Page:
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Old 06-15-2012, 01:11 AM   #15
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I was thinking about this while I was at the box store.

Could I connect a spa panel to a control panel, with all of the goodies mounted inside, and then have both of them mounted on a rolling cart (that my brew kettles and mash tun would sit on). Then, rather than having the spa panel hardwired into the house electrical, just run a plug out of the spa panel. Then, when I want to brew, I could just plug the spa panel cord into the 240v socket I already have, and everything should be kosher, yes? Or is this just wishful thinking?

I like the idea, because then I don't have to alter any of the house wiring, and don't need to worry about getting a permit or having it inspected, or adding something that I might have to remove later. This way its all mounted on the cart, and I just have to plug the spa panel in to get everything powered up.

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Old 06-15-2012, 01:38 AM   #16
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Quote:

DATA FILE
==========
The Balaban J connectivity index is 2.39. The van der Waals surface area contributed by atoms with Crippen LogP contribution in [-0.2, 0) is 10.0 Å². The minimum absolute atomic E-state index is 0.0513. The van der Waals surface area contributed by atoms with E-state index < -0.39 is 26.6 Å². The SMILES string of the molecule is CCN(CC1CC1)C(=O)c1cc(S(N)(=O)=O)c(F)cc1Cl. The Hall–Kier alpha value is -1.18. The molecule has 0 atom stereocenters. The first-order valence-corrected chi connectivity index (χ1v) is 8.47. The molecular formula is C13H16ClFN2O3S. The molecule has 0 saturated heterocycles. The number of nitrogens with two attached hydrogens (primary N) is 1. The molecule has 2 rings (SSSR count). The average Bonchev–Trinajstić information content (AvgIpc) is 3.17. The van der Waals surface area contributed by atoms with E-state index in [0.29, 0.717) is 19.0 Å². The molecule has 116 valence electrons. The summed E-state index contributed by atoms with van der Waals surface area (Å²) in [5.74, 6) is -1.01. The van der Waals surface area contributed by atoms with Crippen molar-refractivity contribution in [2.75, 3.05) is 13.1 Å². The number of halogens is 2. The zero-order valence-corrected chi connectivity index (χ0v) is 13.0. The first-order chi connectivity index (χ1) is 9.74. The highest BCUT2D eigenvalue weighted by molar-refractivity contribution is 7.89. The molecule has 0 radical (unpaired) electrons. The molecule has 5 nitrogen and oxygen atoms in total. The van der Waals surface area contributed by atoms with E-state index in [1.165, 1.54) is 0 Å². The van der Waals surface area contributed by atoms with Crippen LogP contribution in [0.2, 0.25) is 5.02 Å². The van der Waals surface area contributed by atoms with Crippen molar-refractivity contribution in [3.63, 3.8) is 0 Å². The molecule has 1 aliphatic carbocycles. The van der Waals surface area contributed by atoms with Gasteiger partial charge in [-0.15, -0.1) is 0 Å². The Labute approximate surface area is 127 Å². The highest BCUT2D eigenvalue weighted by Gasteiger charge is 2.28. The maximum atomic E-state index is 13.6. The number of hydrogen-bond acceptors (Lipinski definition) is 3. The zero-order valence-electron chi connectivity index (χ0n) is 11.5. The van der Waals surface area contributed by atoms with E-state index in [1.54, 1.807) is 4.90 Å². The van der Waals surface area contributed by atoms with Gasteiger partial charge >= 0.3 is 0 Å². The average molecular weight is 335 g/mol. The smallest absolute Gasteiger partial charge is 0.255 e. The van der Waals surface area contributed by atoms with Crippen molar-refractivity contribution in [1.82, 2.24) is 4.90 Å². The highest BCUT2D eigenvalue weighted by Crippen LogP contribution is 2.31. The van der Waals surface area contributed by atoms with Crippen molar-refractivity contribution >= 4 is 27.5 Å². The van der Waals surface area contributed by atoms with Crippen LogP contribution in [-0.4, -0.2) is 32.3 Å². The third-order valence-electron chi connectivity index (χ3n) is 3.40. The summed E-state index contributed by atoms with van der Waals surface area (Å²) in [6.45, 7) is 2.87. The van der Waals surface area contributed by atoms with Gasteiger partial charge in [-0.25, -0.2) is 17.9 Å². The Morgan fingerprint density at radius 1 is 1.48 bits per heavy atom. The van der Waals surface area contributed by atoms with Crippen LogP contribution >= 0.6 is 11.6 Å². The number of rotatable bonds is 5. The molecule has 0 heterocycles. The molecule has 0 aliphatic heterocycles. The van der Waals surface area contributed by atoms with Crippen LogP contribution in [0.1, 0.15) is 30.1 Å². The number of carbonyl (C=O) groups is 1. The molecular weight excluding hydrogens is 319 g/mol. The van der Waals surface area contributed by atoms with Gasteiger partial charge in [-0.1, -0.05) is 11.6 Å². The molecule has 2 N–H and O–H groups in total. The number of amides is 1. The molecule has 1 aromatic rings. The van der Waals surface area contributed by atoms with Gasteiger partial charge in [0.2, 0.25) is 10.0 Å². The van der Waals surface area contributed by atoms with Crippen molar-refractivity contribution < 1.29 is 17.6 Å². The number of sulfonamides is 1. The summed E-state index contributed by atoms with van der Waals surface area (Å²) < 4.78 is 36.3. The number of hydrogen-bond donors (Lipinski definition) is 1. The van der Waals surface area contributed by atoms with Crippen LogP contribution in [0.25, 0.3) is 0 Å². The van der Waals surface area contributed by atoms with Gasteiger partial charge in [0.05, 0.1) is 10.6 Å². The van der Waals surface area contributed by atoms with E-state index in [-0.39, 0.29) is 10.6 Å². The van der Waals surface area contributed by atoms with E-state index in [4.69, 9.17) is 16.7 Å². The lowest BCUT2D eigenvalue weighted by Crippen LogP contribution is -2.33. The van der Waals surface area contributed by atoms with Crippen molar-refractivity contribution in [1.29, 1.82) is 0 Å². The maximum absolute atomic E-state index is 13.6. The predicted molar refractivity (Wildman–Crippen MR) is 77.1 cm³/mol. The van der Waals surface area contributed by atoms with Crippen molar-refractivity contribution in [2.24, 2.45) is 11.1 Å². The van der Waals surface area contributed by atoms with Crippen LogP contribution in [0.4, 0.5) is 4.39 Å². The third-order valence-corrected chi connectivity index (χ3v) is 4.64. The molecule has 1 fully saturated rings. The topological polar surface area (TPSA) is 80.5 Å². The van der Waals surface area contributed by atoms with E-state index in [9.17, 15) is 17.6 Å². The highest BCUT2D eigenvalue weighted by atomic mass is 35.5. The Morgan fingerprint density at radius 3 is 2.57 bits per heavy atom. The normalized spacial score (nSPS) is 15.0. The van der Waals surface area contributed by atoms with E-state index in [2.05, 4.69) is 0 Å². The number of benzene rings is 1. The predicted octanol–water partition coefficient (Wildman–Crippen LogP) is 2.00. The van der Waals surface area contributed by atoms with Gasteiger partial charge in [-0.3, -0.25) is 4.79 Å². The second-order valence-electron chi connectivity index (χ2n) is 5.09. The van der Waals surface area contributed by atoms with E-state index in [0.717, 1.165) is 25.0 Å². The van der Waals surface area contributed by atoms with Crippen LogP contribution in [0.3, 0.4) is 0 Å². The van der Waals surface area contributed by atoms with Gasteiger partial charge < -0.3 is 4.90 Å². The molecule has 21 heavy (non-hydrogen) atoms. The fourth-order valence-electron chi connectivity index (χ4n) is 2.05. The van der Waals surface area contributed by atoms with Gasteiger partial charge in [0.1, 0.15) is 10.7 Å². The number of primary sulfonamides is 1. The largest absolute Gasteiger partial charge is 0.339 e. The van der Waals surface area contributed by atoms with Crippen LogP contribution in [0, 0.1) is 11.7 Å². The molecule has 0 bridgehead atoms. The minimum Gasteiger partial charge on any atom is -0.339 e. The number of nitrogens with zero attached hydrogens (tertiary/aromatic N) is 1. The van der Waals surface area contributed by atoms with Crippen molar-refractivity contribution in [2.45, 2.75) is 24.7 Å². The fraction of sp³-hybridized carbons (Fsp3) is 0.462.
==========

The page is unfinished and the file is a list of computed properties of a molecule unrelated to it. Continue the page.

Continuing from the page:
Originally Posted by BeardedIdiot View Post
I was thinking about this while I was at the box store.

Could I connect a spa panel to a control panel, with all of the goodies mounted inside, and then have both of them mounted on a rolling cart (that my brew kettles and mash tun would sit on). Then, rather than having the spa panel hardwired into the house electrical, just run a plug out of the spa panel. Then, when I want to brew, I could just plug the spa panel cord into the 240v socket I already have, and everything should be kosher, yes? Or is this just wishful thinking?

I like the idea, because then I don't have to alter any of the house wiring, and don't need to worry about getting a permit or having it inspected, or adding something that I might have to remove later. This way its all mounted on the cart, and I just have to plug the spa panel in to get everything powered up.